Tuesday, November 30, 2010

Simple, yet powerful

Defending this country...but at what cost?

For your Feminist Bookshelf

From what I can tell, this collection is sure to be a challenging, rewarding read. There's always been a large amount of silence concerning sexual violence against women in times of war. Please check it out if you have time!

World AIDS Day!

December 1st is World Aids Day! NYU celebrated a little early last night with an amazing event, Living OUT Loud: Men of Color Creating HIV Awareness . The event featured

Tim'm T. West: Hip Hop Artist, Scholar, Poet
Cornelius LIFE Jones: Actor, Writer, ARTivist
Brandon Lacy Campos: Organizer, Writer, FierceCook
Pedro Julio Serrano: Communicator, Activist, Blogger

The performers were amazing and inspiring using different forms of art and media to tell their story and to empower others to share their stories. I urge you to check out their work.

There were tons of great things said last night, but one that stuck out to me the most was when Tim'm made a rather simple statement: "We all need to come out!" Instead of not talking about HIV/AIDS we should all learn how to come out about our status. Whether or not it's positive, negative, or maybe that we're too afraid to find out. These are all real experiences, and unless we start talking openly about them, HIV will continue.

I know it can be scary. Maybe you don't want to know. But in this day and age it's incredibly important that we get tested. Visit http://www.hivtest.org/ and enter your zip code for the closest free HIV testing centers! Happy World AIDS Day!

Monday, November 29, 2010

Magnificent Monday

“The truth will set you free. But first, it will piss you off.” ~Gloria Steinem

Wednesday, November 24, 2010

The Unexamined Life is Not Worth Living

My name is Paul James. This is my first post. Read it.

In an equal world gender would not matter-or possibly not even exist. We do not live in an equal world, and we all receive the most fundamental piece of this unequal world right at birth, a name.

Giving newborns gendered names instantly classifies the baby as a male or female. This identity then dictates what the child will play with, what will be his favorite color, what games she will play on the playground.

As the child moves into adulthood, the gender pressure will only increase. She will be given a range of acceptable careers to choose. He will be expected to show some emotions in a specific way and hide others altogether. She will be told that she can be strong, but expected to still display an underlying of weakness. And when this person dies, the tombstone will have the name that started this whole social process engraved on it, etched in stone.

'Men' and 'Women' are just caricatures. In a manner that is nothing short of totalitarian, our over-culture dictates to us how we are to behave and think based upon our gender. All the while, this tyranny of sorts masquerades as 'normal' and 'human nature.' There has rarely been a more insidious form of oppression. This whole process starts with a person's name-the presumed core of their identity.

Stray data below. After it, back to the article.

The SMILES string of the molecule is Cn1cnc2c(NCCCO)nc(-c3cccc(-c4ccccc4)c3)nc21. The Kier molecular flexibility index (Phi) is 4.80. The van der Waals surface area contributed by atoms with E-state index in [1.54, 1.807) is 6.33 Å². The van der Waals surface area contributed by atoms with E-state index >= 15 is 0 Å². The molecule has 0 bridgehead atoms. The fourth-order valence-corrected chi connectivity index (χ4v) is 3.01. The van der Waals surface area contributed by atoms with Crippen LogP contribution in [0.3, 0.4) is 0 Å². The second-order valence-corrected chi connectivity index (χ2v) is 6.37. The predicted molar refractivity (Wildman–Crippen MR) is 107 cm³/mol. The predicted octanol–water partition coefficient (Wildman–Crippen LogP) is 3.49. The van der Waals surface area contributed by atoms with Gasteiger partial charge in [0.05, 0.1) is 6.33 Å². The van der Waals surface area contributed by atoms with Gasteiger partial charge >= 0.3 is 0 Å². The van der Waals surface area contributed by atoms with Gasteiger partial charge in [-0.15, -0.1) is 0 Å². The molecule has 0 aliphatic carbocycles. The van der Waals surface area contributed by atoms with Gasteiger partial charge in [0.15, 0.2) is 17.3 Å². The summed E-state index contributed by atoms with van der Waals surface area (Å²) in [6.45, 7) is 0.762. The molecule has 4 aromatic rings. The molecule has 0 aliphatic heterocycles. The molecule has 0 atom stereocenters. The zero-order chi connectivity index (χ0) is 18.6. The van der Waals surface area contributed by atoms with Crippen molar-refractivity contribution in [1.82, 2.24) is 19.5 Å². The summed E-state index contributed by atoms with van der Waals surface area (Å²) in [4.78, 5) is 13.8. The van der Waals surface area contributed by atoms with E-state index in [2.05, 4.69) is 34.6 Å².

I wonder how many couples sitting around me at Thanksgiving will be little more than unions of two gender stereotypes instead of sincere unions of two individuals? What will happen to them when their role-playing starts to taste stale?

If a person is truly committed to liberation from the dictatorship of culture, then he or she should not give his or her child a name that symbolically sets all the social expectations in motion. They don't say that one in the parenting books.

Obviously we live in a time when some social gender norms and expectations are less rigid. I acknowledge our advances and the increased right to choose our own paths. However, progress must never be mistaken for resolution. Huge gender norms have yet to be dismantled and the need, no the requirement, to give a baby a name that is either masculine or feminine is one of them. Actually, it is the first big one.

They say politically correct...I say more accurate

I'm incredibly grateful for a lot of things in my life. My family, my friends, my job, my education, the sun, the beach, and who/whatever is up in the sky listening when I sometimes need to believe in faith. I like what Thanksgiving is today, just not where it came from. This cartoon is poking fun at all those who remember the roots of Thanksgiving and try to educate others, but their satire just proves to me why this type of dialogue is important. Surely most families in the United States get together for a shared meal, and that's great. But there are a lot of American Indian families in the states that probably have a very different emotional responses to Thanksgiving traditions. Be grateful we've progressed away from blatant genocide, but remember that reservations are still disappearing to this day.

WOW! I would like to meet this woman and shake her hand...INSPIRATIONAL

Since I've moved to the metro area, I've yet to encounter anything as severe as this, but lewd comments are abundant. I NEVER know how to respond, but I recently came across this site that has some really great suggestions. If you've never been, please check out Hollaback! It's ridiculously empowering.